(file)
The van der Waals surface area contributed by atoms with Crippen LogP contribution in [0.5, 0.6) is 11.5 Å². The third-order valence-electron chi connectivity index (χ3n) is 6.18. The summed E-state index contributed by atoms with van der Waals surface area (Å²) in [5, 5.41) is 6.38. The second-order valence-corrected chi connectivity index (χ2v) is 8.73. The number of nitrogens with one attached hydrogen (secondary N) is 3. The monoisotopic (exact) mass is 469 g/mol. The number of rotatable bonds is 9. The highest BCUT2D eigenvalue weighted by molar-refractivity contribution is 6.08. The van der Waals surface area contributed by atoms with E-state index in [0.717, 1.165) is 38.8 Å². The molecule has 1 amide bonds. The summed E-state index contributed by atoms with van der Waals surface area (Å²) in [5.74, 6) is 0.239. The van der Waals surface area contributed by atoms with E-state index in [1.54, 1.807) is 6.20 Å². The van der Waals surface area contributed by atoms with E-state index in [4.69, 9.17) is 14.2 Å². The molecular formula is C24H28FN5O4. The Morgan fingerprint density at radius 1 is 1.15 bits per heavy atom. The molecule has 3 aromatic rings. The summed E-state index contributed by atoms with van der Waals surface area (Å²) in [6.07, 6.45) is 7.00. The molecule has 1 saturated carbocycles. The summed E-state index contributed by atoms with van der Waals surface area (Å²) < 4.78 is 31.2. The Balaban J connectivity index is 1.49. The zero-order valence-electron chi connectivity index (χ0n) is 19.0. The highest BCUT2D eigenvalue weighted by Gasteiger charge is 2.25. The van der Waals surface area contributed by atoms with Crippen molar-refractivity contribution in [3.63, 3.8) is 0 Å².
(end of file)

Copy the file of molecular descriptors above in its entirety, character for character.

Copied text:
The van der Waals surface area contributed by atoms with Crippen LogP contribution in [0.5, 0.6) is 11.5 Å². The third-order valence-electron chi connectivity index (χ3n) is 6.18. The summed E-state index contributed by atoms with van der Waals surface area (Å²) in [5, 5.41) is 6.38. The second-order valence-corrected chi connectivity index (χ2v) is 8.73. The number of nitrogens with one attached hydrogen (secondary N) is 3. The monoisotopic (exact) mass is 469 g/mol. The number of rotatable bonds is 9. The highest BCUT2D eigenvalue weighted by molar-refractivity contribution is 6.08. The van der Waals surface area contributed by atoms with E-state index in [0.717, 1.165) is 38.8 Å². The molecule has 1 amide bonds. The summed E-state index contributed by atoms with van der Waals surface area (Å²) in [5.74, 6) is 0.239. The van der Waals surface area contributed by atoms with E-state index in [1.54, 1.807) is 6.20 Å². The van der Waals surface area contributed by atoms with E-state index in [4.69, 9.17) is 14.2 Å². The molecular formula is C24H28FN5O4. The Morgan fingerprint density at radius 1 is 1.15 bits per heavy atom. The molecule has 3 aromatic rings. The summed E-state index contributed by atoms with van der Waals surface area (Å²) in [6.07, 6.45) is 7.00. The molecule has 1 saturated carbocycles. The summed E-state index contributed by atoms with van der Waals surface area (Å²) < 4.78 is 31.2. The Balaban J connectivity index is 1.49. The zero-order valence-electron chi connectivity index (χ0n) is 19.0. The highest BCUT2D eigenvalue weighted by Gasteiger charge is 2.25. The van der Waals surface area contributed by atoms with Crippen molar-refractivity contribution in [3.63, 3.8) is 0 Å².